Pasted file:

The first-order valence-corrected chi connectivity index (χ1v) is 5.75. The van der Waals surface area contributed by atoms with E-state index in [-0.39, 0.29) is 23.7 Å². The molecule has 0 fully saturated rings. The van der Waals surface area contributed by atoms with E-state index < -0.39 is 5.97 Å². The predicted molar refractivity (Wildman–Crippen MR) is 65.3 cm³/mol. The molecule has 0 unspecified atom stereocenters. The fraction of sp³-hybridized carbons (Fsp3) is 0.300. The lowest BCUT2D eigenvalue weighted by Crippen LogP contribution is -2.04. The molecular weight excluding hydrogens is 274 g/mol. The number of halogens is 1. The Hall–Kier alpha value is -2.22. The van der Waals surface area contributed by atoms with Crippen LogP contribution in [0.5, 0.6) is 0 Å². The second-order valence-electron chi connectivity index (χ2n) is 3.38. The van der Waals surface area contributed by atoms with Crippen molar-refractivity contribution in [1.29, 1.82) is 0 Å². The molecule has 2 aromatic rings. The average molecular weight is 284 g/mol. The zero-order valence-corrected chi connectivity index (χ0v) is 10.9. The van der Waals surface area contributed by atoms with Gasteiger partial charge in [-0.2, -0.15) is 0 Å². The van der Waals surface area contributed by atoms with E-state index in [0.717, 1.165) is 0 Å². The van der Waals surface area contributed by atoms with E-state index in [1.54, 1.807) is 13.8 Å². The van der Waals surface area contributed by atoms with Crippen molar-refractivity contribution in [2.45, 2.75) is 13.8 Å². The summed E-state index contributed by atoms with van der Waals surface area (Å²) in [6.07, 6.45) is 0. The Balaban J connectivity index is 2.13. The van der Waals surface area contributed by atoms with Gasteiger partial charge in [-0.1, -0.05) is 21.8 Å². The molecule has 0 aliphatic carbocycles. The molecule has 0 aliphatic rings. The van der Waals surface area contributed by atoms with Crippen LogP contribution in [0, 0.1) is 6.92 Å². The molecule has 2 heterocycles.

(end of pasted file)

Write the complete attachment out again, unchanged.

The first-order valence-corrected chi connectivity index (χ1v) is 5.75. The van der Waals surface area contributed by atoms with E-state index in [-0.39, 0.29) is 23.7 Å². The molecule has 0 fully saturated rings. The van der Waals surface area contributed by atoms with E-state index < -0.39 is 5.97 Å². The predicted molar refractivity (Wildman–Crippen MR) is 65.3 cm³/mol. The molecule has 0 unspecified atom stereocenters. The fraction of sp³-hybridized carbons (Fsp3) is 0.300. The lowest BCUT2D eigenvalue weighted by Crippen LogP contribution is -2.04. The molecular weight excluding hydrogens is 274 g/mol. The number of halogens is 1. The Hall–Kier alpha value is -2.22. The van der Waals surface area contributed by atoms with Crippen LogP contribution in [0.5, 0.6) is 0 Å². The second-order valence-electron chi connectivity index (χ2n) is 3.38. The van der Waals surface area contributed by atoms with Crippen molar-refractivity contribution in [1.29, 1.82) is 0 Å². The molecule has 2 aromatic rings. The average molecular weight is 284 g/mol. The zero-order valence-corrected chi connectivity index (χ0v) is 10.9. The van der Waals surface area contributed by atoms with Gasteiger partial charge in [-0.2, -0.15) is 0 Å². The van der Waals surface area contributed by atoms with E-state index in [0.717, 1.165) is 0 Å². The van der Waals surface area contributed by atoms with E-state index in [1.54, 1.807) is 13.8 Å². The van der Waals surface area contributed by atoms with Crippen molar-refractivity contribution in [2.45, 2.75) is 13.8 Å². The summed E-state index contributed by atoms with van der Waals surface area (Å²) in [6.07, 6.45) is 0. The Balaban J connectivity index is 2.13. The van der Waals surface area contributed by atoms with Gasteiger partial charge in [-0.1, -0.05) is 21.8 Å². The molecule has 0 aliphatic carbocycles. The molecule has 0 aliphatic rings. The van der Waals surface area contributed by atoms with Crippen LogP contribution in [0, 0.1) is 6.92 Å². The molecule has 2 heterocycles.